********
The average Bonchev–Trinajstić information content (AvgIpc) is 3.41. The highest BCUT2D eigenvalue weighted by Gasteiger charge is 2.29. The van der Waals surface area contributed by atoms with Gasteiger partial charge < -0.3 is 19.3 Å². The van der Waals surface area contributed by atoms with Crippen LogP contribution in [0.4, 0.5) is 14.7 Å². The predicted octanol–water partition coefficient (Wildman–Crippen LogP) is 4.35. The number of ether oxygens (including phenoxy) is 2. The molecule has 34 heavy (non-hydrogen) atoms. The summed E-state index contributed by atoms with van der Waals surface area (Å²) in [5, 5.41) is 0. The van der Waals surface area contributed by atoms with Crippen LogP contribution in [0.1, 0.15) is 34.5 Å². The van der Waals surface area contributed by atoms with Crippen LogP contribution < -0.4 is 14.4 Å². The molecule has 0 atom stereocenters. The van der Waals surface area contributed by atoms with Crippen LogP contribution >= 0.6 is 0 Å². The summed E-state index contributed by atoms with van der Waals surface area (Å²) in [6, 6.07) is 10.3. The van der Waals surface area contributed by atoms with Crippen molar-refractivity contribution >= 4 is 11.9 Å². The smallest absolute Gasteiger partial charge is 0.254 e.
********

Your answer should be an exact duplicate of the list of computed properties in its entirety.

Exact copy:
The average Bonchev–Trinajstić information content (AvgIpc) is 3.41. The highest BCUT2D eigenvalue weighted by Gasteiger charge is 2.29. The van der Waals surface area contributed by atoms with Gasteiger partial charge < -0.3 is 19.3 Å². The van der Waals surface area contributed by atoms with Crippen LogP contribution in [0.4, 0.5) is 14.7 Å². The predicted octanol–water partition coefficient (Wildman–Crippen LogP) is 4.35. The number of ether oxygens (including phenoxy) is 2. The molecule has 34 heavy (non-hydrogen) atoms. The summed E-state index contributed by atoms with van der Waals surface area (Å²) in [5, 5.41) is 0. The van der Waals surface area contributed by atoms with Crippen LogP contribution in [0.1, 0.15) is 34.5 Å². The van der Waals surface area contributed by atoms with Crippen LogP contribution < -0.4 is 14.4 Å². The molecule has 0 atom stereocenters. The van der Waals surface area contributed by atoms with Crippen LogP contribution >= 0.6 is 0 Å². The summed E-state index contributed by atoms with van der Waals surface area (Å²) in [6, 6.07) is 10.3. The van der Waals surface area contributed by atoms with Crippen molar-refractivity contribution >= 4 is 11.9 Å². The smallest absolute Gasteiger partial charge is 0.254 e.